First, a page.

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I am trying to implement a stack using generics.

Here are the componenets I am having,


public interface stackInterface<T>{...}


public class Stack<T> implements stackInterface<T>{...}


stackInterface<Integer> s=new Stack<Integer>();

I just want to know whether What I am doing is the right way to do it or am I missing anything?

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I would try using the built in classes. There is a Stack already, but Deque may be a better choice. – Peter Lawrey Aug 26 '12 at 9:58
Peter, despite the existence of the usual collection classes it's still a nice way to learn about Generics and writing them. Mainly because at least a naïve collection is quite easy to write and thus doesn't distract too much from the point at hand. This doesn't seem like someone reinventing the wheel just because they need a stack and don't know there is one already. – Joey Aug 26 '12 at 10:02

It looks ok-ish. Apart from the utterly wrong naming conventions, of course.

Type names in Java use CamelCase. Also interfaces are not named specially compared to classes. The usual way in Java would be to name the interface Stack<T> and the class ImplementationDetailStack<T>, cf. List<T> and ArrayList<T> or LinkedList<T>.

(Personally I favor the .NET convention of starting interface names with I, though, e.g. IStack for the interface and Stack for the default implementation.)

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Your last paragraph will probably just start an endless debate so it is quite meaningless to even mention it. Most Java developers don't use the I prefix for a reason, it doesn't add any value. – maba Aug 26 '12 at 9:56
The Java designers thought differentiating class and interface inheritance in the class declaration (extends vs. implements) is enough and I tend to disagree. Classes and interfaces are uses more often than created. And in usage being able to see at a glance whether your variable is an interface type or the actual implementation is quiet beneficial in my eyes. Also I frequently stumble in writing List<Foo> l = new List<Foo> just to notice, yet again, that List is an interface and I have to hunt down an implementation (List is just an example here; there are more obscure examples) – Joey Aug 26 '12 at 10:00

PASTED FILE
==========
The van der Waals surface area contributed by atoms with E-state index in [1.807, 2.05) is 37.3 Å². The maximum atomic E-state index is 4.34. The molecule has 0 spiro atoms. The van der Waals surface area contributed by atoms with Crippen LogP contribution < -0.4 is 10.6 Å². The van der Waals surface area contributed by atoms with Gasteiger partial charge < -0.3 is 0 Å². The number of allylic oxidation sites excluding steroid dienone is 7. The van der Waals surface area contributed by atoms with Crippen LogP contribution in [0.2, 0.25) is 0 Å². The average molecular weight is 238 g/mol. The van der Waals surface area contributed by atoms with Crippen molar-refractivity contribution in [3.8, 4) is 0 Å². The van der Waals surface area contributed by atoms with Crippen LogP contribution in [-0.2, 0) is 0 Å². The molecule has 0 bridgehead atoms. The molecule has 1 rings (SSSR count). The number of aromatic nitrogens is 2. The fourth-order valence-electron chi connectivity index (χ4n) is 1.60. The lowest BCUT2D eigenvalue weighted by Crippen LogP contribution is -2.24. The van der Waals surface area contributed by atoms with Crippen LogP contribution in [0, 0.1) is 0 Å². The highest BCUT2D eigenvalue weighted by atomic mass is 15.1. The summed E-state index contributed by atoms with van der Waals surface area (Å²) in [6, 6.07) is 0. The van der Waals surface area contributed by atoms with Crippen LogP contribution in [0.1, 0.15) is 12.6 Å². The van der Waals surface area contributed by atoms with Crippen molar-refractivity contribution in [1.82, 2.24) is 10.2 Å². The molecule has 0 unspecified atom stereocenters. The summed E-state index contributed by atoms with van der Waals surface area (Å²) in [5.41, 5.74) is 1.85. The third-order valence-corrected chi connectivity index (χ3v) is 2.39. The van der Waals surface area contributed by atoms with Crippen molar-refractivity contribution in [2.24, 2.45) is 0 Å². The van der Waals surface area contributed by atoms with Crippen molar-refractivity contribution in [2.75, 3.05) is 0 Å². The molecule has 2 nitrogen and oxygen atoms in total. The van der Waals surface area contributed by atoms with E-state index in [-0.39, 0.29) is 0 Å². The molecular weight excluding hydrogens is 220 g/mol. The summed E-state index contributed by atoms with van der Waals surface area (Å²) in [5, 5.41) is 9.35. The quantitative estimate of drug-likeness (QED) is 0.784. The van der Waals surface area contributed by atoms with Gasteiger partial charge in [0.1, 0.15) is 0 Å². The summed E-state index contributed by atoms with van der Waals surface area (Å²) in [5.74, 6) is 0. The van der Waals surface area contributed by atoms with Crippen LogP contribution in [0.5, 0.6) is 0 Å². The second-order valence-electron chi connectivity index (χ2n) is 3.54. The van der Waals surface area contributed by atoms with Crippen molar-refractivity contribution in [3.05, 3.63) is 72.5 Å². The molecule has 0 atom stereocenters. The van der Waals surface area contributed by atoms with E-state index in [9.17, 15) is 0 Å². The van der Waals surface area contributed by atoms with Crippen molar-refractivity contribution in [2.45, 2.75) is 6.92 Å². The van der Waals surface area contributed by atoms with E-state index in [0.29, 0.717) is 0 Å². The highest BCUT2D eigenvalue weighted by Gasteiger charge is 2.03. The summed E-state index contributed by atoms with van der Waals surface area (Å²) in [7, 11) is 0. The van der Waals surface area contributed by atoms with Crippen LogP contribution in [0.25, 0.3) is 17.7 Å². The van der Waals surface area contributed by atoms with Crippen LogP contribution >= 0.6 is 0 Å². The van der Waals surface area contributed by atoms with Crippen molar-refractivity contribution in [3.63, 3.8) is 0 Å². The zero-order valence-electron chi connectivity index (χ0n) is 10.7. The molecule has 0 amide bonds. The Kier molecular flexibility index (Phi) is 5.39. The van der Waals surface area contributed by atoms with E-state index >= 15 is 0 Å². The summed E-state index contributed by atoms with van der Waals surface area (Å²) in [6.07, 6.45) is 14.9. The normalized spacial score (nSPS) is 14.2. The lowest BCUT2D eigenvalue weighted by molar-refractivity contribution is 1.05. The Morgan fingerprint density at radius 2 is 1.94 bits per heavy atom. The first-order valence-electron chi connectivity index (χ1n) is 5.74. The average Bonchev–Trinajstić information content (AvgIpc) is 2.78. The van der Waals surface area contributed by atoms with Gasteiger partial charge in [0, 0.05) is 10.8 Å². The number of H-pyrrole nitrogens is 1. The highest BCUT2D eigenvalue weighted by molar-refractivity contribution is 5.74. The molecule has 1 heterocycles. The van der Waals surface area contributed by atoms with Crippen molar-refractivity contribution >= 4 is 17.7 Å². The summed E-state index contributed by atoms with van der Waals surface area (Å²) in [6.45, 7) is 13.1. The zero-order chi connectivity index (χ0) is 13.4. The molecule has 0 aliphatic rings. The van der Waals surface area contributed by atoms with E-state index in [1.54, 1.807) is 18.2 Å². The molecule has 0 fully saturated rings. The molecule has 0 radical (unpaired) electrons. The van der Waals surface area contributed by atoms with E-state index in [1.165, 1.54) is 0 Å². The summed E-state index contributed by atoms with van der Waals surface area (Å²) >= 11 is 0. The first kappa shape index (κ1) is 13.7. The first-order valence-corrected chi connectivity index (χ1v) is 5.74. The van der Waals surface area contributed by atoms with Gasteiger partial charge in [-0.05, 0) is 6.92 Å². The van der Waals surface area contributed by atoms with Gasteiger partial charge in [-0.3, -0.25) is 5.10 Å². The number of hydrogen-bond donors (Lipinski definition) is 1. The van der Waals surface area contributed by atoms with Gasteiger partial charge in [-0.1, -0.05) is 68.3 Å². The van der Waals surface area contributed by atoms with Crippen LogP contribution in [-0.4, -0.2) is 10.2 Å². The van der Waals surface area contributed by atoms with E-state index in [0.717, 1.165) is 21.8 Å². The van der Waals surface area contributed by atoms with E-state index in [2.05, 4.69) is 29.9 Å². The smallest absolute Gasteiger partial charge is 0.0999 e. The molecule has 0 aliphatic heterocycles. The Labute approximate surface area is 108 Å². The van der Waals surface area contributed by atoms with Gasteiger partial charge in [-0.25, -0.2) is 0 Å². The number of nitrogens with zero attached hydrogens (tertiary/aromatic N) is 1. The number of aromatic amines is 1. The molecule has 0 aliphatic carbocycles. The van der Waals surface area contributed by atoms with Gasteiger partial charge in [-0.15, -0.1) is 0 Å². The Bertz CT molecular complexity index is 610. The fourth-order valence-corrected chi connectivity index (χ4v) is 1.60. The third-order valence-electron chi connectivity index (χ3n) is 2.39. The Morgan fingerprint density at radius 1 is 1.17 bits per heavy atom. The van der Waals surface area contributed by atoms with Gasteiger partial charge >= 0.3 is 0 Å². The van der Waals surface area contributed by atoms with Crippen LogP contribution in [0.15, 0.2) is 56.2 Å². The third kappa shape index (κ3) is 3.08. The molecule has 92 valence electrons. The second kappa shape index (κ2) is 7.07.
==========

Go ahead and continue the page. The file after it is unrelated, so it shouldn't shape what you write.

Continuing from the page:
When I call a method that returns a List<SomeClass> that is enough for me. I don't need to know that it is an interface. Why would I? – maba Aug 26 '12 at 10:04
When learning about classes versus interfaces I really liked the convention of using nouns for classes and adjectives (Cloneable, Iterable) for interfaces. – martijno Aug 26 '12 at 10:07
OTOH all of the Eclipse codebase respects the I... convention. – Marko Topolnik Aug 26 '12 at 10:22

So far, so good, except name all types with CamelCase and don't use the word "interface" in an interface. Interface should be called Stack and an implementation ...Stack where ... describes the basic implementation principle, like in ArrayList.

Generally we tend to reserve the nicest and shortest names for interfaces because they appear everywhere in method signatures and variable types, whereas the concrete implementation types appear only in instantiation expressions.

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A good idea may be to take a look at the source code for the java.util.List interface and its implementing classe like java.util.ArrayList are using generics. You can learn from there and apply to your code.

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stackInterface has a problem of naming java conversion. it should be StackInterface .

Java Naming conversion is a good coding practice.

Interfaces: Names should be in CamelCase.

Ref:http://java.about.com/od/javasyntax/a/nameconventions.htm http://www.javapractices.com/topic/TopicAction.do?Id=58

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It should be neither. – Joey Aug 26 '12 at 9:53

Everything is fine except the naming convention. As suggested by Dan take the took at List and ArrayList. It would be also preferable to use just interface name in interface and append Impl with interface name for the default implementation.

public interface Stack <T> {


public class StackImpl<T> implements Stack {


Stack<String> defaultStack=new StackImpl<String>();

For other implementation it is better to use List-ArrayList style convention.

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